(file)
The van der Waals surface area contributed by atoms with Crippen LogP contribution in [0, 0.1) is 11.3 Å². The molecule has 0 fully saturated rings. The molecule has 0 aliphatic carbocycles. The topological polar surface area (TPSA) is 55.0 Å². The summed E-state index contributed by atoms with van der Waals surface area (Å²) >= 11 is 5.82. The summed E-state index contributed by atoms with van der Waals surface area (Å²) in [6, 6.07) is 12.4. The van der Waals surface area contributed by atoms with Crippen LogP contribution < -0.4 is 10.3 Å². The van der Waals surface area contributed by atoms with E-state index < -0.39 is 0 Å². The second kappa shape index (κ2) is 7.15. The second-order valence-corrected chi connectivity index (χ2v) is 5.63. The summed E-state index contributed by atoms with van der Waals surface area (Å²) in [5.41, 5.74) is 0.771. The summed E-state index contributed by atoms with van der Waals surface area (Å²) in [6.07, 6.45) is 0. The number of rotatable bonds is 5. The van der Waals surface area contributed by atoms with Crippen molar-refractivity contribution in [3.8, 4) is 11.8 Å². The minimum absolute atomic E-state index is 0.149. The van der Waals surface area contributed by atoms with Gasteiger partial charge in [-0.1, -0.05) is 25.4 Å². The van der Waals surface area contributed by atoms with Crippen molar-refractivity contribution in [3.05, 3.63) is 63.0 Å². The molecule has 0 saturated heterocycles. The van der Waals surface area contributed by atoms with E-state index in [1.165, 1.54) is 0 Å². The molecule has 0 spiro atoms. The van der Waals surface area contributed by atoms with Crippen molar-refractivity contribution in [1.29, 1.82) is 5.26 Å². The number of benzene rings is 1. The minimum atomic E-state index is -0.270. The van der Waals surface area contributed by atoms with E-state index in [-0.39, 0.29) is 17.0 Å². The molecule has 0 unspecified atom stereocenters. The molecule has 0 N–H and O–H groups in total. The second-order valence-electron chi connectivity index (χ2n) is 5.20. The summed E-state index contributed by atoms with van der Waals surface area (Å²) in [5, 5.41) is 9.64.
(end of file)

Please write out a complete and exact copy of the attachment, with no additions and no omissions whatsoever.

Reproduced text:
The van der Waals surface area contributed by atoms with Crippen LogP contribution in [0, 0.1) is 11.3 Å². The molecule has 0 fully saturated rings. The molecule has 0 aliphatic carbocycles. The topological polar surface area (TPSA) is 55.0 Å². The summed E-state index contributed by atoms with van der Waals surface area (Å²) >= 11 is 5.82. The summed E-state index contributed by atoms with van der Waals surface area (Å²) in [6, 6.07) is 12.4. The van der Waals surface area contributed by atoms with Crippen LogP contribution < -0.4 is 10.3 Å². The van der Waals surface area contributed by atoms with E-state index < -0.39 is 0 Å². The second kappa shape index (κ2) is 7.15. The second-order valence-corrected chi connectivity index (χ2v) is 5.63. The summed E-state index contributed by atoms with van der Waals surface area (Å²) in [5.41, 5.74) is 0.771. The summed E-state index contributed by atoms with van der Waals surface area (Å²) in [6.07, 6.45) is 0. The number of rotatable bonds is 5. The van der Waals surface area contributed by atoms with Crippen molar-refractivity contribution in [3.8, 4) is 11.8 Å². The minimum absolute atomic E-state index is 0.149. The van der Waals surface area contributed by atoms with Gasteiger partial charge in [-0.1, -0.05) is 25.4 Å². The van der Waals surface area contributed by atoms with Crippen molar-refractivity contribution in [3.05, 3.63) is 63.0 Å². The molecule has 0 saturated heterocycles. The van der Waals surface area contributed by atoms with E-state index in [1.165, 1.54) is 0 Å². The molecule has 0 spiro atoms. The van der Waals surface area contributed by atoms with Crippen molar-refractivity contribution in [1.29, 1.82) is 5.26 Å². The number of benzene rings is 1. The minimum atomic E-state index is -0.270. The van der Waals surface area contributed by atoms with E-state index in [-0.39, 0.29) is 17.0 Å². The molecule has 0 unspecified atom stereocenters. The molecule has 0 N–H and O–H groups in total. The second-order valence-electron chi connectivity index (χ2n) is 5.20. The summed E-state index contributed by atoms with van der Waals surface area (Å²) in [5, 5.41) is 9.64.